Column: Let's all have a grand day out in Donny
Doncaster doesn't immediately strike you as a tourist honeypot.
We’re not York with its cobbled streets and magnificent minster, or Scarborough with its stunning bays, and the borough can’t boast the jaw-dropping beauty of the Dales.
But we’re up there with the tourism big boys ... at least for day trippers. Noting that it’s English Tourism Week next week reminded me of some - on the surface of it - fairly stunning stats; between 2013-15 Doncaster had more daytrippers than Straford on Avon, Shakespeare’s birthplace and mecca for international literature lovers. Some 6.46m people spend a day in our town, the Free Press reported. Wow - who knew?
There are some long-standing attractions of course, prime among them being the racecourse, home of the St Leger, the world’s oldest classic horse race that drew in some 200,000 visitors over that same three year period. Doncaster market used to attract coach parties from all over the north too. We’re now home to one of the country’s leading attractions, the Yorkshire Wildlife Park.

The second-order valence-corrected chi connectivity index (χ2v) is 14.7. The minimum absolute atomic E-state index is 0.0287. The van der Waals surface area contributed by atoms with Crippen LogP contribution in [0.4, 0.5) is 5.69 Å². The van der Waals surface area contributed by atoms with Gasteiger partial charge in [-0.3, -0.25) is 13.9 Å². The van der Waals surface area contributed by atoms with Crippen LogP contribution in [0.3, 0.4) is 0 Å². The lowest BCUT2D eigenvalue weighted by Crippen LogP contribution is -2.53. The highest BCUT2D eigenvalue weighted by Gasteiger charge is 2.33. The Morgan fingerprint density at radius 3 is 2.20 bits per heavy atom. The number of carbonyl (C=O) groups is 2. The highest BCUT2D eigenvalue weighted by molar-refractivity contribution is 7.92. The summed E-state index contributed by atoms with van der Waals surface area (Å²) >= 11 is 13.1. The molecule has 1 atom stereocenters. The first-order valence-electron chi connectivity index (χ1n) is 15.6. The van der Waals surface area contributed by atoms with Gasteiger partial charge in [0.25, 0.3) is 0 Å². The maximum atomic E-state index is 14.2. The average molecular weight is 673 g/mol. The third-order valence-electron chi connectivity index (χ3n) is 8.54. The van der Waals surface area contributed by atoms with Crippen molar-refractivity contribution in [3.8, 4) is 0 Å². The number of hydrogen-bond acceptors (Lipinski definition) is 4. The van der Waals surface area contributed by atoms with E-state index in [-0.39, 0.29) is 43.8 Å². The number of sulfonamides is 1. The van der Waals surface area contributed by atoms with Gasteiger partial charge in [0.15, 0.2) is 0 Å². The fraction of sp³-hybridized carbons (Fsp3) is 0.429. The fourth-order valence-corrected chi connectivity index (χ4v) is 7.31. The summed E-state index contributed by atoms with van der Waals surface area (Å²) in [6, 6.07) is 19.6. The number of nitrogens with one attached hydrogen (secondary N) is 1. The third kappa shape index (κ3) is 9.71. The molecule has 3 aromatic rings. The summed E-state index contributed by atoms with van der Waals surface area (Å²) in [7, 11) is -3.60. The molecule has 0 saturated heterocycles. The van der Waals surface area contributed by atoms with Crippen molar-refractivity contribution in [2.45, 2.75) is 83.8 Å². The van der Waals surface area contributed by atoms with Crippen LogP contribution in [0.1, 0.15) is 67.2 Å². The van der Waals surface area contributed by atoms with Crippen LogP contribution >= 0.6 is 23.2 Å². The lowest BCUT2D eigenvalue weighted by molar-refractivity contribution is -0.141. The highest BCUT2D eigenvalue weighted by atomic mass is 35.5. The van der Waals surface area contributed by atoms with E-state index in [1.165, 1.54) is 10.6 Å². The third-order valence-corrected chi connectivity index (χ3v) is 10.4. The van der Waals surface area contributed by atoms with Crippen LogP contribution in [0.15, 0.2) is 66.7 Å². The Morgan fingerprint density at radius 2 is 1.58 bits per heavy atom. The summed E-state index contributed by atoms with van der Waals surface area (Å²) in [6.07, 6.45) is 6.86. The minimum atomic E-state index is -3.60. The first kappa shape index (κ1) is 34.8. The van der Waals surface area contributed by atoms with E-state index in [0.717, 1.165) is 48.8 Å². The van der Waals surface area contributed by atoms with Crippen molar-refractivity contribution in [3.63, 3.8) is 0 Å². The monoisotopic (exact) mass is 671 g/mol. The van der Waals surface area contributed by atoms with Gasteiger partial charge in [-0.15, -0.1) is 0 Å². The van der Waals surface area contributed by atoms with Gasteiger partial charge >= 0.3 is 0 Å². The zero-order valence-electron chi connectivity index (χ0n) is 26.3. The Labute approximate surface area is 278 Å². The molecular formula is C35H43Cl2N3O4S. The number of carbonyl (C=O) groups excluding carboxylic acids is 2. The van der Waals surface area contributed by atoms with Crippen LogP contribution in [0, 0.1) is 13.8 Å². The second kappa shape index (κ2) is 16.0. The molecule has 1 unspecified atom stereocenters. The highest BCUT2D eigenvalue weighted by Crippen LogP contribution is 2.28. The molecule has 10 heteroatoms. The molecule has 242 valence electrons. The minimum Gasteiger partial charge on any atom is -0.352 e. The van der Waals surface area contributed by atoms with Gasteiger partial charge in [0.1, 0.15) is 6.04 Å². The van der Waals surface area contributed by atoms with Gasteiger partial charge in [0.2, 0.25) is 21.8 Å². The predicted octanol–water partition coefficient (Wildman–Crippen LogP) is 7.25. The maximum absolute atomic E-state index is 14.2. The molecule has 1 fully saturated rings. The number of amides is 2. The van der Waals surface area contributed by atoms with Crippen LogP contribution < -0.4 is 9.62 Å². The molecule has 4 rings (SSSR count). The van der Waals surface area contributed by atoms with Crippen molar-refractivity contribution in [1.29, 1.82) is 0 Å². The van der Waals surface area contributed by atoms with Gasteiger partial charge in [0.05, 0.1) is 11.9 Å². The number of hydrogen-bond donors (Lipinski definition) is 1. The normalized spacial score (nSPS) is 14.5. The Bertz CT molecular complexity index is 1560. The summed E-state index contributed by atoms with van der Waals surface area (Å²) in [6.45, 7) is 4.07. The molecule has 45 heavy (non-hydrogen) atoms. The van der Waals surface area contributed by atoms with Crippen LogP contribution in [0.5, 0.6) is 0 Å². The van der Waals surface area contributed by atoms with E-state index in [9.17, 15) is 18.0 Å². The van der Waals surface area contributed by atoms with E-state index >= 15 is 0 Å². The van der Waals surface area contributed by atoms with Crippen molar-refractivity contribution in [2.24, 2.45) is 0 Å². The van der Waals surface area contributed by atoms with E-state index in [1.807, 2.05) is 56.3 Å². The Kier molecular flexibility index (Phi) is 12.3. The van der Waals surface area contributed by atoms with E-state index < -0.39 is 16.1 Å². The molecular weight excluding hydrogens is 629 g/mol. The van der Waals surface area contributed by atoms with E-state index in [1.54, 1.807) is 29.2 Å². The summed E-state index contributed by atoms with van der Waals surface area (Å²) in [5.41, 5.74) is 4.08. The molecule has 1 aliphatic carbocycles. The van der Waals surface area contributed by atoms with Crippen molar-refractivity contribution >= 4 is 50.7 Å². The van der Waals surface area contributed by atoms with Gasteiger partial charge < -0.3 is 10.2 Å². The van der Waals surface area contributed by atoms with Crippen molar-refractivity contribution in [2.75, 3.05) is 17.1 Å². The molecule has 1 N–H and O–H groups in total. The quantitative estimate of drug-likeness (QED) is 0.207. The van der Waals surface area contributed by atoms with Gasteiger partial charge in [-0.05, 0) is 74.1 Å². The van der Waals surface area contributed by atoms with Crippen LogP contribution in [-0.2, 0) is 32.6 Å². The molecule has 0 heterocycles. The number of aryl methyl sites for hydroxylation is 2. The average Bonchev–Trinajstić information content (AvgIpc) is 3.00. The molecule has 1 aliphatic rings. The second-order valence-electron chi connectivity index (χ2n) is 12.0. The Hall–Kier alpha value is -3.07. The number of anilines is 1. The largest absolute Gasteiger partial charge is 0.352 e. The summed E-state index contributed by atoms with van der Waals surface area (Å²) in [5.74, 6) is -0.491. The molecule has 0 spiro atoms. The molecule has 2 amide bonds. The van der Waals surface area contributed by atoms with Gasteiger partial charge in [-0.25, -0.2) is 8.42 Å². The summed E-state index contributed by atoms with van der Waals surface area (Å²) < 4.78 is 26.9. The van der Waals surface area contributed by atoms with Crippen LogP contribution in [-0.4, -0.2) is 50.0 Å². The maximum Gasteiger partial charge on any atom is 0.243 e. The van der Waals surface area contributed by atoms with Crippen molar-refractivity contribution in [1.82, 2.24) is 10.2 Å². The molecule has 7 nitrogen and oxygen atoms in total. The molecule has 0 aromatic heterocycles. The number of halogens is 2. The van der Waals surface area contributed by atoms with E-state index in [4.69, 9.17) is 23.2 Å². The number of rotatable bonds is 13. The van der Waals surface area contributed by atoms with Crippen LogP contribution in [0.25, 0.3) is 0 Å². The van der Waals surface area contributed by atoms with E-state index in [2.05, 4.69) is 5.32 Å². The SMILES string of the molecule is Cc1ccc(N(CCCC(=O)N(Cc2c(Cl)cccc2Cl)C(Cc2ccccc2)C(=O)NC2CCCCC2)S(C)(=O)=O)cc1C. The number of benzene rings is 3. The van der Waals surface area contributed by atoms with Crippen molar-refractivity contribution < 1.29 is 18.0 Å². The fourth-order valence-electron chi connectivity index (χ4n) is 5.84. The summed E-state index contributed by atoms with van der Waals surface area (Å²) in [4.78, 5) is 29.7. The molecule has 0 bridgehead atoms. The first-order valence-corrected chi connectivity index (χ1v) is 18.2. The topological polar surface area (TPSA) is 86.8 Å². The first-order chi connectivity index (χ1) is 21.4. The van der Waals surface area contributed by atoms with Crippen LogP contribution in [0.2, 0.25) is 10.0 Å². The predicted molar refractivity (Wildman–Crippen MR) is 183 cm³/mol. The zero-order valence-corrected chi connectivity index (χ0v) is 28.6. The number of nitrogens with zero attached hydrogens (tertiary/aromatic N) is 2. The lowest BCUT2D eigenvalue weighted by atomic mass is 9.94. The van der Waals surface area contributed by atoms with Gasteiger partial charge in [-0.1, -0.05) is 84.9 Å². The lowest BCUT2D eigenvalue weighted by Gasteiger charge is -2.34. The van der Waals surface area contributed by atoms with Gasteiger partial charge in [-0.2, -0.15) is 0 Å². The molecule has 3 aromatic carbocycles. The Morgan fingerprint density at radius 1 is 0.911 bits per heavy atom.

But when you look at Trip Advisor, our top attractions also include some lesser known venues. In at number one is Ashworth Barracks, the Balby military museum that celebrates our VC heroes. The Vulcan Experience which pays tribute to the Cold War bomber is in the top ten, as is the South Yorkshire Transport Museum. Brodsworth Hall, the restored Victorian gem that recently played a role in Oscar winning film Darkest Hour, is up there too. Potteric Carr, a nationally renowned wildlife reserve sitting alongside the East Coast Main Line and the M18 motorway, also gets a well-deserved mention. And let’s not forget Conisbrough Castle, one of the best preserved Norman keeps in the country. So, we’eve got a lot to celebrate, let’s not be afraid to shout about it - especially to people who think of Doncaster just as a place where they change trains.
Visit Doncaster is highlighting a number of special events to mark the week, which concludes, fittingly, with the Lincoln handicap, the opening of the flat racing season in the UK, at Town Moor on Saturday.
The tiny village of Fishlake is staging the biggest exhibition in its history. It tells the story of the monks who fled the Viking raids on Holy Island with the relics of St Cuthbert of Lindisfarne, sailing down the East Coast and into the River Don, landing at Fishlake.